Pickling is one of the most important steps in steel manufacturing industry. During the process, an acid reacts with the surface oxides causing metal ions accumulation in the pickling solution. Disposal of the waste acid represents a critical issue for the hot-dip galvanizing industry in terms of environmental damage and high costs. Recovering of the main products by using an integrated process, with the perspective of a circular approach, could minimize the wastewater production, leading to reinvigorate this industrial sector economy. In this context, recovery of the metal ions mainly present in the pickling solution, such as Fe and Zn, becomes a critical issue.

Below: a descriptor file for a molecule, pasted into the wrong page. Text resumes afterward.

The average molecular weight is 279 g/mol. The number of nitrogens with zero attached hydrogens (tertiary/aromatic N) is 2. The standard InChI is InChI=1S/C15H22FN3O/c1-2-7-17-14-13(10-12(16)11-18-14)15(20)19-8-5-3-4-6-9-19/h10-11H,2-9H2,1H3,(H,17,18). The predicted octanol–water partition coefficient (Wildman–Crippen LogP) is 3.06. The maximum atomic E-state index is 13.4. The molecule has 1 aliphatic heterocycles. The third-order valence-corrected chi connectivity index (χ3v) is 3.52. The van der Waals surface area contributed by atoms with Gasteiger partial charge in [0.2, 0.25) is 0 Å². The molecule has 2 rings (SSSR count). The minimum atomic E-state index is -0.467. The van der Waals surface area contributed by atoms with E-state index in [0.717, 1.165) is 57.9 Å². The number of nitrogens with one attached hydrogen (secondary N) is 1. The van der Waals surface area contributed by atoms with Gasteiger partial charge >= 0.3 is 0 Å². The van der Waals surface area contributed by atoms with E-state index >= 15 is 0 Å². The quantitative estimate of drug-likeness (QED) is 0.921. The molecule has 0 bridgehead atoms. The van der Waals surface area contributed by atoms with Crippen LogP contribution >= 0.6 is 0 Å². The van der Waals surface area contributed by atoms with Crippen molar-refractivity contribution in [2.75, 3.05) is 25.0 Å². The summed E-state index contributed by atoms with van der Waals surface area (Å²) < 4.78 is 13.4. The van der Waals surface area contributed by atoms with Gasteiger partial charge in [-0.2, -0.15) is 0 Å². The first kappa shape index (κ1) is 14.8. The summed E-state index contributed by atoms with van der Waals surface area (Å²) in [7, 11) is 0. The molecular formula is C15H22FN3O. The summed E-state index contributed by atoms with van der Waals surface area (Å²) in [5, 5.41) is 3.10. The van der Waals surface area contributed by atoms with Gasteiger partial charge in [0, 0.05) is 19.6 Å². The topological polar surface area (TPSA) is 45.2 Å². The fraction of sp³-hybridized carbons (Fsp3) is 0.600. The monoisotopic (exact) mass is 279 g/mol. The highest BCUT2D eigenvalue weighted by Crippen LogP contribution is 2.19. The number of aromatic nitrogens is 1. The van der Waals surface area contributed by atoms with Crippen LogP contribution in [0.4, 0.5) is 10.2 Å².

In this work, the reactive precipitation process reliability was proved through lab-scale experiments, in order to collect information for the design of a pilot-plant to be installed in the Tecnozinco SrL (Carini, Italy) hot-dip galvanizing plant. Experiments were carried out in a continuous stirred tank reactor by feeding the acidic metals-rich stream, an alkaline reactant and an oxidant. The quantity of Fe in the outlet solution and its speciation in the precipitate were detected to evaluate the recovery efficiency and the process quality, whereas Zn concentration in the precipitated was detected for determining the product purity. Some key parameters, such as temperature and pH, were studied by varying inlet streams flow rates. A very effective metals separation was observed by obtaining Fe(III) hydroxide at a high purity of 99 %. Zn ions were successfully separated by keeping them in solution with the aim of generating a zinc/ammonium chloride stream, to be reused in the fluxing baths of the hot-dip galvanizing plant.